TAIPEI — It's not often that people celebrate the 30th birthday of a dry, obscure piece of U.S. legislation. But for this small island democracy, the Taiwan Relations Act — passed into law by the U.S. Congress on April 10, 1979 — is no ordinary bill.
Little known by most Americans, the act commits the U.S. to help defend Taiwan from Chinese aggression. And it defines America's unique relationship with the island.
But now, as Taiwan-China relations enter an unprecedented warming period, some are wondering whether the law needs a face-lift. A chorus of observers is saying the act has outlived its usefulness.
For 30 years the document has guided U.S. support for Taiwan, under the shadow of China's military threat. (Beijing insists Taiwan is Chinese territory, to be absorbed by force if necessary.)
In recent decades this island became an export powerhouse, and is now a critical link in the global high-tech supply chain. Meanwhile, since 1987, Taiwan has morphed from a heavy-handed autocracy to one of Asia's democratic success stories.
The U.S. takes some credit for that. "Our policy, as ambiguous and fraught with dilemmas as it may be, has worked," said Robert Wang, deputy director of the American Institute in Taiwan, the de facto U.S. embassy here, at a recent forum. "It's enabled Taiwan to develop its economy and to develop its democracy."
A bit of back-story: The Taiwan Relations Act resulted from a tussle between Jimmy Carter's White House and Congress over Asia policy. Carter formalized U.S. recognition of the communist regime in Beijing, a process begun by Richard Nixon's famous ice-breaking trip to China in 1972.
That left Taiwan — then still led by Chiang Kai-shek and his Kuomintang regime — in the lurch.
Outraged U.S. congressmen didn't like to see the U.S. kicking to the curb a staunch World War II and anti-communist ally. So they drafted the Taiwan Relations Act to ensure that the U.S. maintained strong ties with Taiwan.
The result is perhaps America's most unusual arrangement with a foreign nation. Call it the diplomatic relationship that dare not speak its name.
Taipei's American Institute in Taiwan performs all the functions of a U.S. embassy, but formally speaking it's not an embassy.
Ditto the ambassador here: Technically, he's no ambassador.
The island bristles with U.S. fighter jets, Patriot missiles and other weaponry — yet uniformed U.S. military personnel are not supposed to set foot on Taiwan's soil.
Nor are Cabinet-level officials. If a U.S. secretary of state or president ever did drop by, it would spark an international incident. (Read: China would go ballistic.)
But since the Cold War-era Taiwan Relations Act became law, this region has changed dramatically.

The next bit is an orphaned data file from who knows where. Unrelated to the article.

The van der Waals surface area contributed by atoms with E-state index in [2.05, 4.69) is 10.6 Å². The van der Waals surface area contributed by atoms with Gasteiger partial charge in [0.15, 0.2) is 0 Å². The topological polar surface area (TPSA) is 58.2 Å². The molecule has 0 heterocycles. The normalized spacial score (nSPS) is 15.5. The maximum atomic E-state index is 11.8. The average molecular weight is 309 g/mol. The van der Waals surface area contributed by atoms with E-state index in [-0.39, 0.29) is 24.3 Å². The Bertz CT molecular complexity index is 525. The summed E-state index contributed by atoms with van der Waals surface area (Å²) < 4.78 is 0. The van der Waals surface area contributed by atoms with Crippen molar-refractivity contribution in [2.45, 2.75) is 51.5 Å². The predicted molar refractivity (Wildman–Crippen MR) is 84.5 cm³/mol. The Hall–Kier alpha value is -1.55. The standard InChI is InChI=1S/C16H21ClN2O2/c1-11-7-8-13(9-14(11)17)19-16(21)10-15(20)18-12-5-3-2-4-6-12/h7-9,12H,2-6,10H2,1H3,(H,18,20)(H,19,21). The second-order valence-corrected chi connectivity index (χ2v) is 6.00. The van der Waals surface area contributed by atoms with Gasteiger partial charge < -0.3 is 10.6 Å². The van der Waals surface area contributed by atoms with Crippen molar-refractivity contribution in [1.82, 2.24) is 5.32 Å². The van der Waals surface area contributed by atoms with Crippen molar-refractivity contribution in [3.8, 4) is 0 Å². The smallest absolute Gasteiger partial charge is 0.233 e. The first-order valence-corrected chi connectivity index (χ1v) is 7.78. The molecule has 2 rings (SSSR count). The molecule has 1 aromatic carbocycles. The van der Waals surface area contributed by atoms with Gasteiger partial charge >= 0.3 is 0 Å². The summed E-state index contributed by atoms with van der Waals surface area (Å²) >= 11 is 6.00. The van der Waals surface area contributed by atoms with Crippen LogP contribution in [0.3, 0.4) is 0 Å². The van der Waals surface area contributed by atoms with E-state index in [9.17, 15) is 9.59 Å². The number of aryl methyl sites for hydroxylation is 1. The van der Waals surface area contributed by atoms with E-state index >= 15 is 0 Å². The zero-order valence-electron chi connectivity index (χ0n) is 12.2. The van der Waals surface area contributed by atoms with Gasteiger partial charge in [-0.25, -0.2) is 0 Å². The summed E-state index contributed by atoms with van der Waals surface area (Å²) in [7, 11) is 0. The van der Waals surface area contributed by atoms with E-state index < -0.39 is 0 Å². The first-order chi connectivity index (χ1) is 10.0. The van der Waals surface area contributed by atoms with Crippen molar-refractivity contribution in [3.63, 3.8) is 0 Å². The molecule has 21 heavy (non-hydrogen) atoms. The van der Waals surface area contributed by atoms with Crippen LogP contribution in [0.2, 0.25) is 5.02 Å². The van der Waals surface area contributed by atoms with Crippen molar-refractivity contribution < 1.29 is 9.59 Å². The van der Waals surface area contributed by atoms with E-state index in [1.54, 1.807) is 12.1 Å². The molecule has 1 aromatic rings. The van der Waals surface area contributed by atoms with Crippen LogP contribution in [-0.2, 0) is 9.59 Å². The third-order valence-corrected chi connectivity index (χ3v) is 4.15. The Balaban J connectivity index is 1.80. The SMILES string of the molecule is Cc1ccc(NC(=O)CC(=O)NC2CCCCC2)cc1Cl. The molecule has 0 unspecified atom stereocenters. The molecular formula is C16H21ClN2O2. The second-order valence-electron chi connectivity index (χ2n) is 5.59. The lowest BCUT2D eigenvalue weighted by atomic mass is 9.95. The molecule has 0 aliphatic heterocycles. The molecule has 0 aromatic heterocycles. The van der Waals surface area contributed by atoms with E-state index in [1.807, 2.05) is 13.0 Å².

Most surprising, the Kuomintang — who once swore up and down they would have nothing to do with commie "bandits" — have now become bosom buddies with the Chinese Communist Party.
Since it took power a year ago, a new KMT administration has sidled up to Beijing to forge closer economic links. The next round of talks, due next month or June, will address banking ties and crime-fighting.
Some optimists are even talking peace deal.
"Because of the new situation, Taiwan-China relations are quite different from 30 years ago," said Lin Cheng-yi, from Taiwan's Academia Sinica. "Some might argue that the current government is pursuing a policy of 'creeping unification.'"
All of which leads to the question: Is it time to rewrite — even scrap — the Taiwan Relations Act, to fit new realities?
A growing number of experts think so. One is Robert Sutter, formerly with the CIA and State Department, and one of America's top Asia hands. In a recent paper, Sutter argues that U.S. policy is obsolete, as China ups its diplomatic, economic and military edge over Taiwan.
"Recent developments suggest that the longstanding notion of U.S.-supported balance in the Taiwan Strait is no longer viable in the face of ever-increasing Chinese influence over Taiwan," he wrote.
Still, there are several reasons why the Taiwan Relations Act probably won't be eighty-sixed anytime soon.
For one, Taiwan would strongly object. As friendly as Taipei may be getting with China, it still craves global recognition. The Taiwan Relations Act is the next best thing to formal recognition from America — so any tinkering would be viewed with alarm.
"Does the TRA in practice imply statehood for Taiwan?" asked Andrew Hsia, Taiwan's vice foreign minister, at the forum. "We believe so."
Other experts note that although the Taiwan Relations Act may be outdated, Taiwan is so far down Obama's priority list that it's unlikely to be changed.
Wang, the AIT official, took an "If it ain't broke, don't fix it" approach at the forum. "[U.S.] policy has worked for the past 30 years," Wang said. "So there's no urgency in Washington or elsewhere in wanting to change this."
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